Why Hyper-Personalisation Matters In Grocery Retail
Updated: Jun 15, 2020
Personalisation has always mattered, but it hasn't always been relevant. If you send an email mailshot that addresses each customer by name, does it really make them feel any more valued? Probably not. Customers want to feel that they are experiencing something unique. The one size fits all approach that personalisation offers is no longer enough. Consumers crave that emotional attachment that comes from personalised experiences. Enter hyper-personalisation.
Data As Fuel
Fuelled by data, hyper-personalisation can make people feel like you are talking just to them, and in a much more subtle way than simply addressing them by name. Implemented well, hyper-personalisation seamlessly offers increased relevance to customers and makes them feel like you're talking just to them. Personalisation can involve segmenting customers by various demographics, including age and gender. Hyper-personalisation delves deeper.
Taking advantage of data such as browsing behaviour and purchasing habits, retailers have access to a wealth of information about their customers that can fuel a better shopping experience. Because people purchase groceries on a regular basis, and many follow particular patterns, grocery retailers are primed to use hyper-personalisation to their benefit. If you know that a customer always purchases flour and icing sugar at a particular time of year, a well-timed recipe for birthday cake shown when they log into a retailer's website or sent to their inbox is sure to grab their attention. Keeping a customer engaged for an extra 35 seconds increases your conversion rate by 10%, so engaging content fuelled by data matters.
Personalisation Straight To Your Kitchen
Since millennials are digital natives, and 59% of them use a mobile device while cooking, it follows that brands and retailers should be taking advantage of this. And while personalisation strategies might group millennials into one category based on age, hyper-personalisation might take lifestyle, interests and personality into account, and segment accordingly. If you know that a particular customer in her late 20s is all about lazy brunch-filled weekends with friends, you can turn this data into relevant, real-time communication in the form of a brunch recipe and the latest special offer on avocados. It is vital that hyper-personalisation is predictive - by Sunday morning this content will be irrelevant.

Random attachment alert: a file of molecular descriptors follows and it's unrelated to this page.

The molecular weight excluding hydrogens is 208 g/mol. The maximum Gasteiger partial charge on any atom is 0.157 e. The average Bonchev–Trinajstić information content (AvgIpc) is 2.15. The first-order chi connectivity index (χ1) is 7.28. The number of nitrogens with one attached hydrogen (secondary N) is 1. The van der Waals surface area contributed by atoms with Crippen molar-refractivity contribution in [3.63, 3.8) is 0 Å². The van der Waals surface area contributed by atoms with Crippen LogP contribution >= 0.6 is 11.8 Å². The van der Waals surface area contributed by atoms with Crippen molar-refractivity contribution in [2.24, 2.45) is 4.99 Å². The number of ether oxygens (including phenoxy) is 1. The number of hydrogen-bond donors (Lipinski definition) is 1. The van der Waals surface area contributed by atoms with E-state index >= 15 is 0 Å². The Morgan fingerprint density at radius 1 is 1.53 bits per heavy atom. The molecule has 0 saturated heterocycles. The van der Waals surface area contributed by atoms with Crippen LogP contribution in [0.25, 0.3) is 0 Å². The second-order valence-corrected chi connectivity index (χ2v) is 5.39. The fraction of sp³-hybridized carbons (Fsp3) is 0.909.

Due to the always-on nature of the internet, we're bombarded with information on an almost constant basis. Relevance stands out, but improving the user experience is as important. Does the content benefit both the customer and retailer? Or is it simply a box-ticking exercise, brought about by the idea that personalisation needs to be adopted in order to succeed? Recipes, for example, tend to cover both bases. 36% of women turn to the internet first when seeking recipe inspiration, and that figure rises when those who check other sources before doing an online search are taken into account. Relevant recipes are useful and sought after, and a convenient 'add ingredients to basket' button turns a recipe search into an efficient shopping method. For retailers, the benefits are clear. Make things simple for consumers while offering relevant, valuable information and gain an advantage over competitors. Retailers that implement personalisation strategies see sales increases of between 6% and 10%.
Hyper-Personalisation Leads To Increased Sales
Hyper-personalisation cannot be executed overnight. Gathering data, analysing it and implementing hyper-personalisation strategies can take time. Investing in AI and machine learning will help. While there is a knowledge gap when it comes to employing these technologies in retail, many retailers acknowledge their value. 68% of retailers are planning to invest in machine learning by 2021. Consumers also acknowledge the value of personalisation. 63% of millennials and 58% of Gen X consumers are happy to share data with companies in exchange for personalised offerings. With near-constant talk of a 'retail apocalypse', these are statistics that retailers cannot afford to ignore.